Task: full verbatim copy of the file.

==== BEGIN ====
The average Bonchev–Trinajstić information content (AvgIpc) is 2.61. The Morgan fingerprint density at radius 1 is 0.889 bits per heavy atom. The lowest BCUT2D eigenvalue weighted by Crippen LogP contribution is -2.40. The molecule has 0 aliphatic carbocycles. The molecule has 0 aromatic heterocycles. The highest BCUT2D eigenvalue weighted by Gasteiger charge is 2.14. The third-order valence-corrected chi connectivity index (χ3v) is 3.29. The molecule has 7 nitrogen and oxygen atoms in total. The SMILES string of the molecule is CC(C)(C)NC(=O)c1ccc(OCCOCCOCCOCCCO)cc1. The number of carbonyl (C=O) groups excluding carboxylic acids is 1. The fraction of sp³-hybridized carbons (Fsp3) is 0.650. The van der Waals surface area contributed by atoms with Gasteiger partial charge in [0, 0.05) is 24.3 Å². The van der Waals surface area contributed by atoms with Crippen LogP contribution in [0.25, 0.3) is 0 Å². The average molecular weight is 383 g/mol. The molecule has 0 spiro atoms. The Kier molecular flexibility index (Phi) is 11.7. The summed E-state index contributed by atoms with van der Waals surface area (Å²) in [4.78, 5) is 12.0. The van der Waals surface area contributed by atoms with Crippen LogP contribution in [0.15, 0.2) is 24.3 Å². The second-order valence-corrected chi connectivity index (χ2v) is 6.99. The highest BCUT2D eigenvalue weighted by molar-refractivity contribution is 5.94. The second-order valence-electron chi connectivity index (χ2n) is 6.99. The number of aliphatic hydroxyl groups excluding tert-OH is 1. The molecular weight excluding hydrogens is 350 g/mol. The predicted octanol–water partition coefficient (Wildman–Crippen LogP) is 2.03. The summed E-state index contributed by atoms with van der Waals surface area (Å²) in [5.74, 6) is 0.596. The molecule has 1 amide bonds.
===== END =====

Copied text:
The average Bonchev–Trinajstić information content (AvgIpc) is 2.61. The Morgan fingerprint density at radius 1 is 0.889 bits per heavy atom. The lowest BCUT2D eigenvalue weighted by Crippen LogP contribution is -2.40. The molecule has 0 aliphatic carbocycles. The molecule has 0 aromatic heterocycles. The highest BCUT2D eigenvalue weighted by Gasteiger charge is 2.14. The third-order valence-corrected chi connectivity index (χ3v) is 3.29. The molecule has 7 nitrogen and oxygen atoms in total. The SMILES string of the molecule is CC(C)(C)NC(=O)c1ccc(OCCOCCOCCOCCCO)cc1. The number of carbonyl (C=O) groups excluding carboxylic acids is 1. The fraction of sp³-hybridized carbons (Fsp3) is 0.650. The van der Waals surface area contributed by atoms with Gasteiger partial charge in [0, 0.05) is 24.3 Å². The van der Waals surface area contributed by atoms with Crippen LogP contribution in [0.25, 0.3) is 0 Å². The average molecular weight is 383 g/mol. The molecule has 0 spiro atoms. The Kier molecular flexibility index (Phi) is 11.7. The summed E-state index contributed by atoms with van der Waals surface area (Å²) in [4.78, 5) is 12.0. The van der Waals surface area contributed by atoms with Crippen LogP contribution in [0.15, 0.2) is 24.3 Å². The second-order valence-corrected chi connectivity index (χ2v) is 6.99. The highest BCUT2D eigenvalue weighted by molar-refractivity contribution is 5.94. The second-order valence-electron chi connectivity index (χ2n) is 6.99. The number of aliphatic hydroxyl groups excluding tert-OH is 1. The molecular weight excluding hydrogens is 350 g/mol. The predicted octanol–water partition coefficient (Wildman–Crippen LogP) is 2.03. The summed E-state index contributed by atoms with van der Waals surface area (Å²) in [5.74, 6) is 0.596. The molecule has 1 amide bonds.